The government has recognised that for many businesses managing all of this is not only a challenge but to the uninitiated it can be overwhelming and simply just not clear where to start and what to do. In 2014 the Government announced its Cyber Essentials Scheme (and the more advanced Cyber Essentials + scheme) – designed to help businesses protect themselves against common cyber-attacks.
The overview for the scheme is available at the link at the end of this article. Essentially the scheme provides guidance on the basic controls organisations should have in place to protect against common internet based threats. It also provides a structure to allow organisations to prove to their suppliers, clients and insurers that they have taken the essential precautions against cyber-attack.
Cyber Essentials defines a set of controls which, when properly implemented, will provide organisations with basic protection from the most prevalent forms of threats coming from the Internet. In particular, it focuses on threats which require low levels of attacker skill, and which are widely available online.
Risk management is the fundamental starting point for organisations to take action to protect their information. However, given the nature of the threat, Government believes that action should begin with a core set of security controls which all organisations – large and small – should implement. Cyber Essentials defines what these controls are.
Extract from Government published Cyber Essentials guide
Since its inception the scheme has been adopted by insurers and auditors as a guide when assessing risk. Closely aligned to the “10 steps to cyber security” – a list of recommendations published by the Government to help reduce an organisations vulnerability to IT attack – it unsurprising that the Government is now expecting any organisation that deals with it in a digital manner or handles personal information with them to be certified against the scheme.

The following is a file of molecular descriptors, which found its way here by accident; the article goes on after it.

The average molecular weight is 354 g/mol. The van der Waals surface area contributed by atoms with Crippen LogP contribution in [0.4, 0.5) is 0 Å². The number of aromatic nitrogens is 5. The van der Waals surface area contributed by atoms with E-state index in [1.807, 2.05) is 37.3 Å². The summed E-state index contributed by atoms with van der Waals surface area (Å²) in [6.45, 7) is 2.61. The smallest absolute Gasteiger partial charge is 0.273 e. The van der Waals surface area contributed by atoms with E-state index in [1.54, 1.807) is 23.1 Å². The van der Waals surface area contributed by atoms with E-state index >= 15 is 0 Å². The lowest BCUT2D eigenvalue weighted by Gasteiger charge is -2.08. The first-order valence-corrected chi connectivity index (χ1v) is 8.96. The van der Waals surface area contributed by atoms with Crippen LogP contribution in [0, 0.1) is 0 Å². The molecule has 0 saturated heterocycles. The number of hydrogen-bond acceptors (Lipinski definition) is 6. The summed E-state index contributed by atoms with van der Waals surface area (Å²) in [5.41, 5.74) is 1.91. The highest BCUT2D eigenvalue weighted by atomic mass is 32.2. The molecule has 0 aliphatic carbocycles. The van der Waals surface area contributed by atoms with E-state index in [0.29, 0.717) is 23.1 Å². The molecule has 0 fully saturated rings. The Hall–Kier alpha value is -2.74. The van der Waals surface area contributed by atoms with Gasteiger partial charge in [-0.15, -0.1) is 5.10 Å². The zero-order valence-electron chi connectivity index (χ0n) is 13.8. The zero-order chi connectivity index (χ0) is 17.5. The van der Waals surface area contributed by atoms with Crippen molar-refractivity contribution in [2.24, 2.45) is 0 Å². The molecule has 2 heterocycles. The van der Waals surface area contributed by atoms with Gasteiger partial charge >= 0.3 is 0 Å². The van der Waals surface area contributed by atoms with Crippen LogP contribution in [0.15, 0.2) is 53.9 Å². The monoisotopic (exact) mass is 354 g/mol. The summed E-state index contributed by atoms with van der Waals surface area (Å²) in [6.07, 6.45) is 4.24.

This could have big implications for Chambers;
- If you and your suppliers are not CE and CE Plus compliant you may not be able to deal with the CPS and the MOJ. If the UK Government legislates (which is a significant possibility), you definitely won’t be able to
- It dictates an absolute obligation to ensure Chambers and all their IT Suppliers Comply with the scheme
- To do business with a government body, Local or National, the Cabinet Office has mandated that CE and CE Plus by held by all suppliers. ISO is not enough
- The scheme stipulates repeat checking for compliance – it’s not a ‘One Shot Deal’ and is recommended yearly
- If you aren’t compliant, and your competitors are, then they could take your business
Of course its good practice to follow basic principles and as a minimum adhering to the scheme will mean you are less likely to be a victim of a cyber-attack or suffer a loss of client data. It would be prudent to speak to your IT team/suppliers to understand how you can address this. When doing this ensure that you also request a review of data access points, such as any software or website that has connection to the internet or uses a web browser as an interface. Penetration testing (the process by which websites and software are tested for hacking vulnerabilities) can quickly help identify any chinks in your IT system armour.
There is no panacea for cyber security. The threat landscape is constantly evolving and so establishing good security requires vigilance, constant education of the users, closing down the sources of information to potential hackers and frequent auditing and testing of the solutions that are in place. Simple steps like improving password security, conducting penetration tests on your infrastructure and following the governments Cyber Essentials scheme help to fight cybercrime immensely but above all it is a constant process and not something that should be treated as a one off activity.
By Brian Curtis, Advanced Business Software and Solutions Limited